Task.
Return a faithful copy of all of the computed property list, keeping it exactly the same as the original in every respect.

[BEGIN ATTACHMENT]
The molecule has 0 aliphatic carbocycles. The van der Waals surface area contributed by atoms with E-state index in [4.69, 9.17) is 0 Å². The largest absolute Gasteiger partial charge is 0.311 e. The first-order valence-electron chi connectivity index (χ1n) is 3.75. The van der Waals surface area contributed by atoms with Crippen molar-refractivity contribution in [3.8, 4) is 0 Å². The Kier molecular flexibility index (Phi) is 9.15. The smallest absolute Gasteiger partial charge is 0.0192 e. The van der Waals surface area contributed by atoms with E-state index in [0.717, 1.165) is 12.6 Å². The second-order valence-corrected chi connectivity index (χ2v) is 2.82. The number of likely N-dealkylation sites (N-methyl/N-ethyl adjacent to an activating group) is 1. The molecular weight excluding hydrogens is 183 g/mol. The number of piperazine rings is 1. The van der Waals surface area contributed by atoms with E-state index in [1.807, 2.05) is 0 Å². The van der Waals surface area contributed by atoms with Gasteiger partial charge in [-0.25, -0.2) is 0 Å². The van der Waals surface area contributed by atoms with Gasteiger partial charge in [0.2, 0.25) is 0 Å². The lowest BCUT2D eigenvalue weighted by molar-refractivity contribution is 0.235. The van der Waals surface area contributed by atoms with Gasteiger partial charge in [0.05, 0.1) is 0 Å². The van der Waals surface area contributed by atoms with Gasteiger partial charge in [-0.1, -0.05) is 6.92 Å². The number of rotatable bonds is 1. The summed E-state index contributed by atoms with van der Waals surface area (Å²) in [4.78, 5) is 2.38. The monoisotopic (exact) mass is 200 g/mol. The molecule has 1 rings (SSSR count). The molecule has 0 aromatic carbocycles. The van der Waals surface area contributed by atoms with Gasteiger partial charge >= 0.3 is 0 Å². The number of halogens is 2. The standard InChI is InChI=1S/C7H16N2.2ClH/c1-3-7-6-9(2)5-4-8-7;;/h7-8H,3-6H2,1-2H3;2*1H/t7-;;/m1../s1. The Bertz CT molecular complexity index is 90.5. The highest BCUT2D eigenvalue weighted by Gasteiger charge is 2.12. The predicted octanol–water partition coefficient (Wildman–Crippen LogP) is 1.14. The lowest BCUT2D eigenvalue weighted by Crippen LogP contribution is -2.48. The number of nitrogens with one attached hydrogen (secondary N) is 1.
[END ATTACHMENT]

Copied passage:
The molecule has 0 aliphatic carbocycles. The van der Waals surface area contributed by atoms with E-state index in [4.69, 9.17) is 0 Å². The largest absolute Gasteiger partial charge is 0.311 e. The first-order valence-electron chi connectivity index (χ1n) is 3.75. The van der Waals surface area contributed by atoms with Crippen molar-refractivity contribution in [3.8, 4) is 0 Å². The Kier molecular flexibility index (Phi) is 9.15. The smallest absolute Gasteiger partial charge is 0.0192 e. The van der Waals surface area contributed by atoms with E-state index in [0.717, 1.165) is 12.6 Å². The second-order valence-corrected chi connectivity index (χ2v) is 2.82. The number of likely N-dealkylation sites (N-methyl/N-ethyl adjacent to an activating group) is 1. The molecular weight excluding hydrogens is 183 g/mol. The number of piperazine rings is 1. The van der Waals surface area contributed by atoms with E-state index in [1.807, 2.05) is 0 Å². The van der Waals surface area contributed by atoms with Gasteiger partial charge in [-0.25, -0.2) is 0 Å². The van der Waals surface area contributed by atoms with Gasteiger partial charge in [0.2, 0.25) is 0 Å². The lowest BCUT2D eigenvalue weighted by molar-refractivity contribution is 0.235. The van der Waals surface area contributed by atoms with Gasteiger partial charge in [0.05, 0.1) is 0 Å². The van der Waals surface area contributed by atoms with Gasteiger partial charge in [-0.1, -0.05) is 6.92 Å². The number of rotatable bonds is 1. The summed E-state index contributed by atoms with van der Waals surface area (Å²) in [4.78, 5) is 2.38. The monoisotopic (exact) mass is 200 g/mol. The molecule has 1 rings (SSSR count). The molecule has 0 aromatic carbocycles. The van der Waals surface area contributed by atoms with Gasteiger partial charge >= 0.3 is 0 Å². The number of halogens is 2. The standard InChI is InChI=1S/C7H16N2.2ClH/c1-3-7-6-9(2)5-4-8-7;;/h7-8H,3-6H2,1-2H3;2*1H/t7-;;/m1../s1. The Bertz CT molecular complexity index is 90.5. The highest BCUT2D eigenvalue weighted by Gasteiger charge is 2.12. The predicted octanol–water partition coefficient (Wildman–Crippen LogP) is 1.14. The lowest BCUT2D eigenvalue weighted by Crippen LogP contribution is -2.48. The number of nitrogens with one attached hydrogen (secondary N) is 1.